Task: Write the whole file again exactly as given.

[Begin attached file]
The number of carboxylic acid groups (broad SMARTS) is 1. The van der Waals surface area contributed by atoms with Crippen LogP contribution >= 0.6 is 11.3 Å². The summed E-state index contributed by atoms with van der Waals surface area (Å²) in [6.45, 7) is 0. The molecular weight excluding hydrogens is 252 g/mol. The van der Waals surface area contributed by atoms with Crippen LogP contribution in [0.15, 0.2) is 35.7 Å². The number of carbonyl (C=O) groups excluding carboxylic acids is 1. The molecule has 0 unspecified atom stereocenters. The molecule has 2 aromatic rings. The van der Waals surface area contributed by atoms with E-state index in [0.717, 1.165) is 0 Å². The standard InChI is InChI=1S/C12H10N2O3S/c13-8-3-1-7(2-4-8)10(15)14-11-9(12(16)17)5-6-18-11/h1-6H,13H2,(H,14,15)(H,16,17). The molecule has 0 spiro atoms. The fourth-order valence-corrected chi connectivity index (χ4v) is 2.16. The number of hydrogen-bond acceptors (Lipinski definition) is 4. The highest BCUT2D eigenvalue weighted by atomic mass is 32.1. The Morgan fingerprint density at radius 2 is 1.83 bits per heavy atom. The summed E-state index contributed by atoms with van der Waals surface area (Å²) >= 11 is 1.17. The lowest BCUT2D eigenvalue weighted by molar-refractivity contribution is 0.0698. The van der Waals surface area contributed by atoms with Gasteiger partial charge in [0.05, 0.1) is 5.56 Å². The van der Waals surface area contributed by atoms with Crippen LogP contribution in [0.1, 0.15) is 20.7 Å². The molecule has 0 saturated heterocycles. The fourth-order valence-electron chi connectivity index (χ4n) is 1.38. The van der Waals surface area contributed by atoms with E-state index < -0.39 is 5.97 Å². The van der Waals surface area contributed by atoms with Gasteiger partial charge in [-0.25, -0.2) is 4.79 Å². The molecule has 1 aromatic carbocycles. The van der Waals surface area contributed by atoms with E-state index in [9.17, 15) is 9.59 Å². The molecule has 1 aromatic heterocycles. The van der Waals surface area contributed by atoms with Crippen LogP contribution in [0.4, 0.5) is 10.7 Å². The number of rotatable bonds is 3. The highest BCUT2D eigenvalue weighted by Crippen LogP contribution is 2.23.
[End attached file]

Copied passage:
The number of carboxylic acid groups (broad SMARTS) is 1. The van der Waals surface area contributed by atoms with Crippen LogP contribution >= 0.6 is 11.3 Å². The summed E-state index contributed by atoms with van der Waals surface area (Å²) in [6.45, 7) is 0. The molecular weight excluding hydrogens is 252 g/mol. The van der Waals surface area contributed by atoms with Crippen LogP contribution in [0.15, 0.2) is 35.7 Å². The number of carbonyl (C=O) groups excluding carboxylic acids is 1. The molecule has 0 unspecified atom stereocenters. The molecule has 2 aromatic rings. The van der Waals surface area contributed by atoms with E-state index in [0.717, 1.165) is 0 Å². The standard InChI is InChI=1S/C12H10N2O3S/c13-8-3-1-7(2-4-8)10(15)14-11-9(12(16)17)5-6-18-11/h1-6H,13H2,(H,14,15)(H,16,17). The molecule has 0 spiro atoms. The fourth-order valence-corrected chi connectivity index (χ4v) is 2.16. The number of hydrogen-bond acceptors (Lipinski definition) is 4. The highest BCUT2D eigenvalue weighted by atomic mass is 32.1. The Morgan fingerprint density at radius 2 is 1.83 bits per heavy atom. The summed E-state index contributed by atoms with van der Waals surface area (Å²) >= 11 is 1.17. The lowest BCUT2D eigenvalue weighted by molar-refractivity contribution is 0.0698. The van der Waals surface area contributed by atoms with Gasteiger partial charge in [0.05, 0.1) is 5.56 Å². The van der Waals surface area contributed by atoms with Crippen LogP contribution in [0.1, 0.15) is 20.7 Å². The molecule has 0 saturated heterocycles. The fourth-order valence-electron chi connectivity index (χ4n) is 1.38. The van der Waals surface area contributed by atoms with E-state index < -0.39 is 5.97 Å². The van der Waals surface area contributed by atoms with Gasteiger partial charge in [-0.25, -0.2) is 4.79 Å². The molecule has 1 aromatic carbocycles. The van der Waals surface area contributed by atoms with E-state index in [9.17, 15) is 9.59 Å². The molecule has 1 aromatic heterocycles. The van der Waals surface area contributed by atoms with Crippen LogP contribution in [0.4, 0.5) is 10.7 Å². The number of rotatable bonds is 3. The highest BCUT2D eigenvalue weighted by Crippen LogP contribution is 2.23.